"Civilization has a relatively precarious hold upon us and there is an undoubted attraction in a life of absolute freedom once it has been tasted. The 'call of the wild' is in the blood of many of us and finds its safety valve in adventure."
Not so much a 'safety valve' as it finally turned out. On his final
trek into the jungle in search of the fabled city of Z, Fawcett mysteriously disappeared, never to be heard from again.

Thursday, March 4, 2010


Author Steven Pressfield (Gates of Fire) has written a brilliant post about the craziness that drives the artist, writer, or entrepeneur:

"But this state of mind isn’t really crazy. It comes from the gods. It’s a species of divine madness. Socrates called the poetic variety of this condition “possession by the Muses” (and rated it superior to technical mastery), though he could have referred with equal accuracy to seizure by any Olympian deity. When this kind of nuttiness grabs us, we are possessed by forces we can’t name and can’t see, can’t measure or quantify, and whose very existence is doubted by much of the conventional world.

But this state of possession is real, as anyone who has experienced it will testify–and so are the forces that inflict it on us. What do these forces demand? First and foremost, they want depth. They require of us passion, authenticity, courage, stubbornness and commitment over time. They want us. They want everything we’ve got."
Read the whole thing HERE.

Sunday, January 24, 2010

Secret of the Arts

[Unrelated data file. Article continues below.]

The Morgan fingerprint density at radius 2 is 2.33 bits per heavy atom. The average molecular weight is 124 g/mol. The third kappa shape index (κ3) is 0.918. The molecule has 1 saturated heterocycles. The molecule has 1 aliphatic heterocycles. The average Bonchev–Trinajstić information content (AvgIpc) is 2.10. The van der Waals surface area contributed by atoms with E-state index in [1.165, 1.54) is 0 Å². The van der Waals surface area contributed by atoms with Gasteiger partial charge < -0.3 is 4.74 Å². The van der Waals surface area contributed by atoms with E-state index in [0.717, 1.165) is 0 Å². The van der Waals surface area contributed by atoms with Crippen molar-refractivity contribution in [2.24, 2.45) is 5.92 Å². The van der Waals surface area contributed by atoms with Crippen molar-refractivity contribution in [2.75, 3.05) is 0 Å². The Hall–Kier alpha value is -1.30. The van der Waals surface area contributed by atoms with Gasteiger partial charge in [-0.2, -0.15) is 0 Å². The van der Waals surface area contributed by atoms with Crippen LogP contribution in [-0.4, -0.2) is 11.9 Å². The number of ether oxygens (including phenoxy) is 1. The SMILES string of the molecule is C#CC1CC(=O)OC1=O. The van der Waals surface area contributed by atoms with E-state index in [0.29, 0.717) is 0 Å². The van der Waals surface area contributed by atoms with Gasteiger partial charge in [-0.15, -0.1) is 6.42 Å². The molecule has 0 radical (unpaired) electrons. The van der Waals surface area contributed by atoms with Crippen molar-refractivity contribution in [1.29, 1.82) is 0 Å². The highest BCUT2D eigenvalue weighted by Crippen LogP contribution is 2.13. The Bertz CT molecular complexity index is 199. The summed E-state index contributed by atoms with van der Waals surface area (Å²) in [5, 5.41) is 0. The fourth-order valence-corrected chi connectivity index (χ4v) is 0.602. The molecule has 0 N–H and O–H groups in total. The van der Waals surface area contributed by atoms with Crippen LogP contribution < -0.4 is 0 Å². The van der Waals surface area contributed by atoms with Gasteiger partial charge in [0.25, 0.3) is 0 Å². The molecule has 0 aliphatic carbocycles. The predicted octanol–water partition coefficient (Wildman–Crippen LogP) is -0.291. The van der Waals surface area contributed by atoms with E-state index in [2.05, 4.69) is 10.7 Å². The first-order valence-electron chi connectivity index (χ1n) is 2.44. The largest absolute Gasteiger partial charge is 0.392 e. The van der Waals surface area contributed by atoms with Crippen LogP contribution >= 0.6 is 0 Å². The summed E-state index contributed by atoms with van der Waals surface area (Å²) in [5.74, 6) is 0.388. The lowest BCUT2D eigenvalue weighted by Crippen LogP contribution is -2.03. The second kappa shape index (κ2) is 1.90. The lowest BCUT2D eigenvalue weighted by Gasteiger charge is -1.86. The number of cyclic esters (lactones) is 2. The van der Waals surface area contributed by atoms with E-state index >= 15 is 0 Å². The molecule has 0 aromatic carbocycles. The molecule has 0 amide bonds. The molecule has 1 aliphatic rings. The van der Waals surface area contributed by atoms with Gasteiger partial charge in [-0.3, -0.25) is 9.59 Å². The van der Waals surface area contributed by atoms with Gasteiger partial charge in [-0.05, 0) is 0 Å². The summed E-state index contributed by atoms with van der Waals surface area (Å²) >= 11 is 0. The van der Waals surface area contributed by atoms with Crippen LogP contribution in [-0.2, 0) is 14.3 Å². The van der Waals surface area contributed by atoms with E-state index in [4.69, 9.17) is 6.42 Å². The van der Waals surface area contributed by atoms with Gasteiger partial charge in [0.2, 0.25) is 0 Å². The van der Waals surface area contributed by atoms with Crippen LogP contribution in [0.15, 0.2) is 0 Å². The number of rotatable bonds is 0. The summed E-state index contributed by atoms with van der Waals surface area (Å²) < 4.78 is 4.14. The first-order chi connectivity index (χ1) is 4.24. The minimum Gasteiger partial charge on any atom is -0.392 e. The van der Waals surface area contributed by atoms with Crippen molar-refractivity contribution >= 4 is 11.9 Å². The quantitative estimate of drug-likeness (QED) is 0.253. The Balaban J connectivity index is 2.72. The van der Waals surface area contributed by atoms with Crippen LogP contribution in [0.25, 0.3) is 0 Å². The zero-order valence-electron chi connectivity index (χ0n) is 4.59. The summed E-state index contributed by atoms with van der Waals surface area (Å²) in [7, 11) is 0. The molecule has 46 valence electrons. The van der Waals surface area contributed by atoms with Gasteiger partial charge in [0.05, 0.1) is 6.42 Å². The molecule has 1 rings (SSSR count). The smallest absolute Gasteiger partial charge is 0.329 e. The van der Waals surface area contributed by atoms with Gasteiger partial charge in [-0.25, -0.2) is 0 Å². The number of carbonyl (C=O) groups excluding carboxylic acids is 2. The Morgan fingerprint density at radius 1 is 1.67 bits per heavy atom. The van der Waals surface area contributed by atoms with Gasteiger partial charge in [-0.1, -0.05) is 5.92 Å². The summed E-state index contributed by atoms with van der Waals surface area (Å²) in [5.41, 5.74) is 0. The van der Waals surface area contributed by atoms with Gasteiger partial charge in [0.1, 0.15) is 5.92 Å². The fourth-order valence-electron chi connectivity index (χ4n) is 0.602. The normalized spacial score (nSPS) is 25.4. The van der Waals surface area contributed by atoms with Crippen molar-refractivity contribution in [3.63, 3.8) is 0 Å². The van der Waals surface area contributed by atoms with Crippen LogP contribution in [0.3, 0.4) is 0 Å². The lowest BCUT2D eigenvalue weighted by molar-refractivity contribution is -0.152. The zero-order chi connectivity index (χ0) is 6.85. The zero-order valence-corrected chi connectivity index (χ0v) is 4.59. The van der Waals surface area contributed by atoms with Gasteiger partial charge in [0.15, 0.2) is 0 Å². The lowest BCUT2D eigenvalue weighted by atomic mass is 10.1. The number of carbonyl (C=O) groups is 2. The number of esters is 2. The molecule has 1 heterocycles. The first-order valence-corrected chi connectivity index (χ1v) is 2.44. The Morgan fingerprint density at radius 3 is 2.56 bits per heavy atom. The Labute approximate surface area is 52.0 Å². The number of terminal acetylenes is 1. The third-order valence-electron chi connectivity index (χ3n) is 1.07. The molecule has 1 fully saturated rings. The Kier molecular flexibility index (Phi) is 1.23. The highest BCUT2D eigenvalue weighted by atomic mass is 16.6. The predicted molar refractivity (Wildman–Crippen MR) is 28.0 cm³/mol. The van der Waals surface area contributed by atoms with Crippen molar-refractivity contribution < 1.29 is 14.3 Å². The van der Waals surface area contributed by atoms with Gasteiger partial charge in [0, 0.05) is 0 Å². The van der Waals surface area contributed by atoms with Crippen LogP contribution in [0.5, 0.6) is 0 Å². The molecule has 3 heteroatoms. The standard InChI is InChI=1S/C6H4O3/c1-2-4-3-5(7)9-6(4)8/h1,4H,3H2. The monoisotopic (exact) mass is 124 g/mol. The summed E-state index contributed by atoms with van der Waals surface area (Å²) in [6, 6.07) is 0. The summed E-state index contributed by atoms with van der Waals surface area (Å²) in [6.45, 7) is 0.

'Fantasy abandoned by reason produces impossible monsters; united with her, she is the mother of the arts and the origin of their marvels.'
Francesco de Goya

AVATAR - The Gospel According to James

In a challenging opinion piece written for the NY Times, Ross Douthat asserts that AVATAR is James "Cameron's long apologia for pantheism--a faith that equates God with Nature, and calls humanity into religious communion with the natural world."
"...pantheism has been Hollywood's religion of choice for a generation now. It's the truth that Kevin Costner discovered when he went dancing with wolves. It's the metaphysic woven through Disney cartoons like "The Lion King" and "Pocahontas." And it's the dogma of George Lucas's Jedi, whose mystical Force 'surrounds us, penetrates us, and binds the galaxy together.'"
An appealing myth, no doubt, and "a form of religion that even atheists can support," but ultimately, Douthat concludes, it offers little solace. Read the whole piece HERE.

The Real Test

"No drug, not even alchohol, causes the fundamental ills of society. If we're looking for the source of our troubles, we shouldn't test people for drugs, we should test them for stupidity, ignorance, greed and love of power."
--P.J. O'Rourke

Naked and Conflicted

In her excellent NY Times Book Review essay, The Naked and the Conflicted - Sex and the American Male Novelist, Katie Roiphe contrasts the vigorous sexual explorations of the previous generation of Great Male Authors with the current crop of politically correct, sexually neutered navel-gazers. "Rather than an interest in conquest or consummation, there is an obsessive fascination with trepidation, and with a convoluted, post-feminist second-guessing."
"The younger [male] writers are so self-­conscious, so steeped in a certain kind of liberal education, that their characters can’t condone even their own sexual impulses; they are, in short, too cool for sex. Even the mildest display of male aggression is a sign of being overly hopeful, overly earnest or politically un­toward. For a character to feel himself, even fleetingly, a conquering hero is somehow passé. More precisely, for a character to attach too much importance to sex, or aspiration to it, to believe that it might be a force that could change things, and possibly for the better, would be hopelessly retrograde. Passivity, a paralyzed sweetness, a deep ambivalence about sexual appetite, are somehow taken as signs of a complex and admirable inner life."
As an antidote, I know of at least two novels I would highly recommend...